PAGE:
An Omega caliber 321 chronograph
Movement: Manual-wind Caliber 321 with column wheel
Case: 36mm, stainless steel, with screw-down case back; push/pull winding crown at 3 o'clock with Omega symbol; push-down chronograph pushers at 2 o'clock and 4 o'clock
Dial: Cream-colored with overall patina; baton hour indicators; chronograph registers at 3, 6, and 9 o'clock in sub-seconds, hours, and minutes; outer telemeter ring; hour, minute, and sweeping chronograph second hands show some signs of age
Omega introduced the venerable caliber 321 movement in 1942. It was the result of project "27 Chro C12," a collaboration between Omega and ébauche manufacturer Lemania with the aim to develop a 27mm chronograph movement. The result is this elegant movement, the smallest chronograph movement at the time, whose size belies its 50-hour power reserve.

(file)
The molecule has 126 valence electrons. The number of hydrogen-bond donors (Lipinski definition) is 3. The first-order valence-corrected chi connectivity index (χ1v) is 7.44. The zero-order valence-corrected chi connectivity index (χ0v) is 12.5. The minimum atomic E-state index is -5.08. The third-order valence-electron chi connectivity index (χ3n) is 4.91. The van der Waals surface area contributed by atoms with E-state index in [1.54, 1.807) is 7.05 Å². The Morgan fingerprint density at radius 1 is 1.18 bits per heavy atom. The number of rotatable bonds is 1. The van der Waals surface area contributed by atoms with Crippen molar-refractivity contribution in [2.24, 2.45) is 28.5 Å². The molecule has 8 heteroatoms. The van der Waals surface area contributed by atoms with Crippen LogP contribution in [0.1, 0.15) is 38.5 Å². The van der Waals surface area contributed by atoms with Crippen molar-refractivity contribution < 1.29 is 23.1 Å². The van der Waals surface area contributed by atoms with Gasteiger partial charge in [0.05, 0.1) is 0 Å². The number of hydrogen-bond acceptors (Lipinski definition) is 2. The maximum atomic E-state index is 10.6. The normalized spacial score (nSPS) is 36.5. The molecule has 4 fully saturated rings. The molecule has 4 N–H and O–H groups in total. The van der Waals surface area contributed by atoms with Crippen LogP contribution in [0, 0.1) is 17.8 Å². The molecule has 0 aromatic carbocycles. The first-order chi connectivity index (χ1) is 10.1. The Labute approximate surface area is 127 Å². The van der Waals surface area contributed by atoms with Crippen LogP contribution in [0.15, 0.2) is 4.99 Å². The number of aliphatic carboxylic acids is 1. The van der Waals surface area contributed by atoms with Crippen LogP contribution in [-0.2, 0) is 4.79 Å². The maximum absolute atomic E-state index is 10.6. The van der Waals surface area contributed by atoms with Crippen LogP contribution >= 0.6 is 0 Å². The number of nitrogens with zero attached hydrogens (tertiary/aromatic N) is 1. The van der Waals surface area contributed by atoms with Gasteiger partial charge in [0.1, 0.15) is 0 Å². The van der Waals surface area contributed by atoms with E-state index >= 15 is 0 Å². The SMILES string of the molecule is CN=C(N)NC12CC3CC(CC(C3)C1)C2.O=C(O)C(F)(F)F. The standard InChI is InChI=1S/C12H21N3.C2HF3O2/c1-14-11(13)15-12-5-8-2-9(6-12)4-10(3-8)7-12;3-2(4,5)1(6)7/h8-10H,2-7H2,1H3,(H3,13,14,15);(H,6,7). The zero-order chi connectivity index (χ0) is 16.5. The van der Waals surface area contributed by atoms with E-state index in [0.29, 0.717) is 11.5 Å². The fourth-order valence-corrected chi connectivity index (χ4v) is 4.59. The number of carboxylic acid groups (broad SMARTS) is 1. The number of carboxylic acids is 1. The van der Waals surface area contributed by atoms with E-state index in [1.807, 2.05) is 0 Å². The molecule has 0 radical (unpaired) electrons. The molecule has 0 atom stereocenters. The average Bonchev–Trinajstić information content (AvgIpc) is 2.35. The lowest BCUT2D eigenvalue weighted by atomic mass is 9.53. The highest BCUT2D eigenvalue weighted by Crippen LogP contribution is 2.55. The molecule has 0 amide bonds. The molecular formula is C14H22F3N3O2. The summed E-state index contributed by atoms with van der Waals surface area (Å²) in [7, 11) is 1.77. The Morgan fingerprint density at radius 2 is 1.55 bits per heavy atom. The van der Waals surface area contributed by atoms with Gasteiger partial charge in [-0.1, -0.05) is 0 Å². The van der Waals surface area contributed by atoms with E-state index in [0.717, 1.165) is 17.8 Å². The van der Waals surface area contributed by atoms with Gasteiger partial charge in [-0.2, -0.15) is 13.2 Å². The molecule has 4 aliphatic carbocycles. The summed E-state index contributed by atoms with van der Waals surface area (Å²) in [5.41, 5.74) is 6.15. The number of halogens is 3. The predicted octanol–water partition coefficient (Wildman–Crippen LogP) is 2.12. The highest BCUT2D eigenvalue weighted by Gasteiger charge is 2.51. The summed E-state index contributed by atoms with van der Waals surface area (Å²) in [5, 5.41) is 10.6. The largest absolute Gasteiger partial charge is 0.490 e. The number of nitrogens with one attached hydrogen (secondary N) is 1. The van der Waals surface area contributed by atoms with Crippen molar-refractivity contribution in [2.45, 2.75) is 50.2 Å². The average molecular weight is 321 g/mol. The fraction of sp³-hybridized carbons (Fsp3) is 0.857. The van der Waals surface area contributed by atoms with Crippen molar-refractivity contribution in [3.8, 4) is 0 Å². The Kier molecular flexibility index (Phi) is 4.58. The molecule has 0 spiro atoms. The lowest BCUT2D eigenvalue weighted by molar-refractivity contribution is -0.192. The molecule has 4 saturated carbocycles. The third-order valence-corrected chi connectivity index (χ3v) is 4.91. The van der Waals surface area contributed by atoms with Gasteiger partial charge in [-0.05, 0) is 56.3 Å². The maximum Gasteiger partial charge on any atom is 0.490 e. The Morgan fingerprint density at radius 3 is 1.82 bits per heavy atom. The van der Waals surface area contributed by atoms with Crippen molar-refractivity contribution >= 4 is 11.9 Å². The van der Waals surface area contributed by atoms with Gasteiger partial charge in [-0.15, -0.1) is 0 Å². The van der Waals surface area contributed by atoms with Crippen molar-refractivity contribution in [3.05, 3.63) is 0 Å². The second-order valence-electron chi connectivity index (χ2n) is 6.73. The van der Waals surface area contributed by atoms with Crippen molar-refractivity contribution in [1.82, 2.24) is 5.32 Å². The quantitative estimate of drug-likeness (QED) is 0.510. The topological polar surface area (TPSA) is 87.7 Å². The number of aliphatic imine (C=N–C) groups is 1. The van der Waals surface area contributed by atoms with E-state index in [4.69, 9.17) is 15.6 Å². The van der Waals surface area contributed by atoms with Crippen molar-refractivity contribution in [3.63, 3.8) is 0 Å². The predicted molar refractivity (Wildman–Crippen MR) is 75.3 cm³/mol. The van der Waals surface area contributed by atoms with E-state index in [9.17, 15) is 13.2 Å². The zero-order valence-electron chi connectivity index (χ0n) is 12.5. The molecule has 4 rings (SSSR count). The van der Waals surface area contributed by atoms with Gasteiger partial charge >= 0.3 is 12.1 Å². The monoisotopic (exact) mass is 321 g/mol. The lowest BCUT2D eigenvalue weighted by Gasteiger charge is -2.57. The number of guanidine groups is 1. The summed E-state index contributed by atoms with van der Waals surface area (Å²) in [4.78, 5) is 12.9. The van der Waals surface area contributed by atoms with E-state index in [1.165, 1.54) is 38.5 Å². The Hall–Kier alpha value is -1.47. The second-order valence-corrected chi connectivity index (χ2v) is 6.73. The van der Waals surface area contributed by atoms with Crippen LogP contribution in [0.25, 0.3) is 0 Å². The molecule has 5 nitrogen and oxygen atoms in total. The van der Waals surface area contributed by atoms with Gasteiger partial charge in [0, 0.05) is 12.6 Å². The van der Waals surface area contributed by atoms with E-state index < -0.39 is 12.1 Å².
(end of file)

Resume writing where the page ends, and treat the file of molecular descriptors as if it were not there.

With a column wheel and a "wishbone" shaped bridge, the cal. 321 was used by Omega in its Speedmaster, Seamaster, and DeVille lines. This is the movement which powered the Speedmaster Professional in 1968, the famed "moon watch." It attracted the attention of Patek Philippe and Vacheron Constantin as well, and was used as the base movement for most high-end modern Patek chronographs until 2010.
The present example, though not a part of any named Omega line, nevertheless proves a sterling example of this reputable movement. Of note is the telemeter in base miles, a departure from the usual tachymeter. At 36mm it would make a handsome addition to any collection.